Teaching Evidence-Based Ophthalmology (EBO)
Editorial Commentary

Teaching Evidence-Based Ophthalmology (EBO)

Joaquín Fernández1,2, Noemi Burguera-Gimenez1

1Department of Ophthalmology (Qvision), Vithas Virgen Del Mar Hospital, Almería, Spain; 2Department of Ophthalmology, Torrecardenas Hospital Complex, Almería, Spain

Correspondence to: Joaquín Fernández, MD, PhD; Noemi Burguera-Gimenez, OD, MSc. Qvision, Vithas Virgen del Mar Hospital, 04120 Almería, Spain. Email: joaquinfernandezoft@qvision.es; noemi_0221@hotmail.com.

Received: 03 July 2019; Accepted: 21 August 2019; Published: 03 September 2019.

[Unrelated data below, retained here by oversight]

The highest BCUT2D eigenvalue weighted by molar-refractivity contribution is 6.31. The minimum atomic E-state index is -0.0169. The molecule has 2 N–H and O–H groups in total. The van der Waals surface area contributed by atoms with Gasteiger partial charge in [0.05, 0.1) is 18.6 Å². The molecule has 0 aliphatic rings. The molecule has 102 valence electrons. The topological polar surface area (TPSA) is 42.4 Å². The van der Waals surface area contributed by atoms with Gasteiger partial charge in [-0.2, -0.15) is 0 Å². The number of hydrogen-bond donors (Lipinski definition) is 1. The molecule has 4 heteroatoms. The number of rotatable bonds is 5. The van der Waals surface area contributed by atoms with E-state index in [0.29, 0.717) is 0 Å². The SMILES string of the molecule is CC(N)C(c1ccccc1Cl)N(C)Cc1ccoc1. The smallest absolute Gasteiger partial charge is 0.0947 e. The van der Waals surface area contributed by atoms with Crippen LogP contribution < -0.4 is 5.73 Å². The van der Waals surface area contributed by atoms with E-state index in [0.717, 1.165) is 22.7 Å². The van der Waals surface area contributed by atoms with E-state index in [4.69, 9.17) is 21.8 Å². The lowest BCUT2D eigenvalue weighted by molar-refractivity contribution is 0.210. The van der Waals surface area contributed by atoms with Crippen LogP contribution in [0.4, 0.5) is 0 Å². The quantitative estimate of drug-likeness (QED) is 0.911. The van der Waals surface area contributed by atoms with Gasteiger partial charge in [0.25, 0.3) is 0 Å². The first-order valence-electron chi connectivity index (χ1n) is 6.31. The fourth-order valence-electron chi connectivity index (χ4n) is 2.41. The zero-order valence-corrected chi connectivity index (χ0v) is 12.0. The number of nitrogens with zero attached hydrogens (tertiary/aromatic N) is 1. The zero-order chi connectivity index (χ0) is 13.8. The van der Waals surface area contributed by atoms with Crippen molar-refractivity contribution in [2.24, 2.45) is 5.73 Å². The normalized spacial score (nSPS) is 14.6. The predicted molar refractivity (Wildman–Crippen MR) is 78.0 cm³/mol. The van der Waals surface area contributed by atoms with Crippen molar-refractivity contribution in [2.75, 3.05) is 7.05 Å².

doi: 10.21037/aes.2019.08.05


Over the last years it the amount of biomedical information published has reached an unstoppable progression. One ophthalmologist fully dedicated would only reach a very little proportion of the information published, during his working day. Testing if the studies’ conclusions are generalizable and applicable to his environment would also require knowledge and basic skills, to systematize and interpret the scientific literature. Today it has become increasingly crucial that ophthalmologists be able to make clinical decisions based on the best levels of evidence (1,2):

  • Turning their information necessities into questions that from which they can get answers (that is, formulate the problem);
  • Locating, in the most efficient way, the best Evidence to answer these questions, which may come from physical examination, laboratory measurements, published literature or other source of information;